There was a scene during the filming of Their Finest that puzzled the landlord of the Cresselly Arms in Pontargothi. Having relinquished his country pub to the film crew for three days, he snuck back to watch the action.

"There was one thing that stuck in my mind," says Colin Evans. "The producer said, 'Right, everyone on the quay.' There was silence and they just filmed for 10 minutes. Nothing happened, absolutely nothing, then he said 'wonderful, wonderful' and flapped his arms around."

The mystery wouldn’t be solved for another year; not until the film came out at the cinema, and Colin saw that the pub he owns with his brother had been superimposed on to the quayside at Porthgain, 30 miles away on the Pembrokeshire coast.

Their Finest is a poignant wartime drama in which Catrin Cole (Gemma Arterton) and Tom Buckley (Sam Claflin) set out to make a morale-boosting film about Dunkirk whilst navigating the Blitz, limited resources and the ego of their not-quite leading man, Ambrose Hilliard (Bill Nighy). Although it's set in Devon, the producers chose Pembrokeshire as the backdrop for the film’s coastal scenes. 

"Our Welsh locations were key in providing period-accurate and pretty much untouched backdrops for our early 1940s scenes," says producer Amanda Posey. "Many had rarely or never been used in films before."

The vast empty beaches of Pembrokeshire are not just a delight for filmmakers, as I discover on a week’s holiday with my three young kids. As we head west of Carmarthen, the lanes shrink and the hedges grow, before rejoining A-roads full of brown tourist signs.

Each time we hit a castle town, the traffic slows to a halt and pedestrians stroll in front of the car, pausing to spear a chip or consult a map. There’s Tenby Castle, Carew and Pembroke – my 6-year-old reads the signs – then eventually we reach Freshwater West, the beach that appeared as Dunkirk in Their Finest. I pull into the small National Trust car park and have barely cut the engine before the boys disappear up a sand dune. I find them five minutes later rolling down the other side towards the wide glistening sands.

When they emerge we crunch sandwiches in the dunes, then paddle to the far end of the beach, watching the black dots morph into surfers. Part of the Pembrokeshire Coast National Park, Freshwater West is no stranger to film crews having also appeared in Ridley Scott’s Robin Hood and Harry Potter and the Deathly Hallows. 

Freshwater West (© Visit Wales)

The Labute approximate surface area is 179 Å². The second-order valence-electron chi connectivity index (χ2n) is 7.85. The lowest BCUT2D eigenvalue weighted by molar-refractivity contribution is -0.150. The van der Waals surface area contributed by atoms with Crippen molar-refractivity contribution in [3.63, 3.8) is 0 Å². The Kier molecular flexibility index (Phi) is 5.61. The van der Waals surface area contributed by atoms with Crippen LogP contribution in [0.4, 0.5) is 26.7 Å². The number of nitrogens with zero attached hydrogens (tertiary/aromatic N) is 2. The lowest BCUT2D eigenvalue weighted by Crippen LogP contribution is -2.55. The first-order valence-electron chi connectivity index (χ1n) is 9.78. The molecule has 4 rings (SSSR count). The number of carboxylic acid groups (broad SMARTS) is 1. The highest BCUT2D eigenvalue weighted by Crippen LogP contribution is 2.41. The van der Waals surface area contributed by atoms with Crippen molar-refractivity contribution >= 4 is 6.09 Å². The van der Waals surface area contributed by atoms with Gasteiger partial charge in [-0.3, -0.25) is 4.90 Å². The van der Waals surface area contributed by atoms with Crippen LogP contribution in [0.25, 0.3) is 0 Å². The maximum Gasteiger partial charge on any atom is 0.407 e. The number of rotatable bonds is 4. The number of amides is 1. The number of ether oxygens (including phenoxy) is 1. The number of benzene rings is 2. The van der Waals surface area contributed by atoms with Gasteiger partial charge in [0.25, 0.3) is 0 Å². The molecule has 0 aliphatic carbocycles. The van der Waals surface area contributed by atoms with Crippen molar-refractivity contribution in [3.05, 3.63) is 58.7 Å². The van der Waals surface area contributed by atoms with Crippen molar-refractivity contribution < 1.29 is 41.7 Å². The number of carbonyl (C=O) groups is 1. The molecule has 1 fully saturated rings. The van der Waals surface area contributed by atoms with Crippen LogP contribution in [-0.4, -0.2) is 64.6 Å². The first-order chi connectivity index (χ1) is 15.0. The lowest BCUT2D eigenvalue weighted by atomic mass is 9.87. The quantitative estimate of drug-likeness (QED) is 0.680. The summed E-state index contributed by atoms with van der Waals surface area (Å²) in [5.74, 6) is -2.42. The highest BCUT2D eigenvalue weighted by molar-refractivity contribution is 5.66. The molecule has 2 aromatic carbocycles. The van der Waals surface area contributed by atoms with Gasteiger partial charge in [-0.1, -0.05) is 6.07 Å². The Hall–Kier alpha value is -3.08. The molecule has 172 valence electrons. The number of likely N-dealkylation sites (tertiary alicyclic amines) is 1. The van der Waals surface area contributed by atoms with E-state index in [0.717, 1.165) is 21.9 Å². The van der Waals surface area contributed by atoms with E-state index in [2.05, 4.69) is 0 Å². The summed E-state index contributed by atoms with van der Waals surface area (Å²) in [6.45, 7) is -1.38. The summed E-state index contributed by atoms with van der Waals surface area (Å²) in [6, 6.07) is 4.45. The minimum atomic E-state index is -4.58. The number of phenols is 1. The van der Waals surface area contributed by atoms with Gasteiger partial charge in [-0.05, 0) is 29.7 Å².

By the time we arrive at the southern end, the tide is a long way out and the surf is huge. We swim in the rock pools instead, then treat ourselves to a hot chocolate from Cafe Môr, the hipster streetfood van on the clifftop. The kids are horrified to discover that the "laver" seasoning in the accompanying brownie is in fact seaweed – "the sort that looks like plastic bin-liners" explains the girl who serves us. They tear at my brownie like the undead and it’s reduced to crumbs before I’ve even managed a bite.

On our way back to Tenby, we take a short detour towards Cresswell Quay, where the pub scenes were filmed. As we wind our way inland, crossing humpback bridges flanked by fields and woodland, I’m intrigued as to why the director chose a pub so far away from the harbour. Finally we arrive at an old quayside on a bend in the river and across the road is the Cresselly Arms, cloaked gutter to drains in ivy, with a pillar-box red door.

Sam Claflin and Gemma Arterton in Their Finest

The tide is out, so the kids hop across the stepping stones over the muddy Cleddau estuary whilst I head inside and wait for my eyes to adjust to the dark oak panelling and chequered tiled floors. With decades of great nights out etched in nicotine on the ceiling, the Cresselly Arms is traditional home-from-home establishment. Indeed the back room – where much of the filming took place – reminds me of my nan’s lounge (plus dartboard). There’s even a photo wall with a snap of Colin with Bill Nighy. The likeness is uncanny.

"The room in the back is where they sang," Colin tells me. "We’ve kept it how they left it". A punter leans across the bar, "yeah, but you didn’t keep beer at threepence a pint did you?"

"I will do," Colin assures him. "I’ll have a DVD showing, and if you dress in a flat cap beer will be 10 pence per pint."

"Their Finest is a quirky film," he continues. "Quintessentially British. I couldn’t work out how it could end – but then when Catrin goes to the cinema and... let's just say it got to me. Reached a lot of emotions."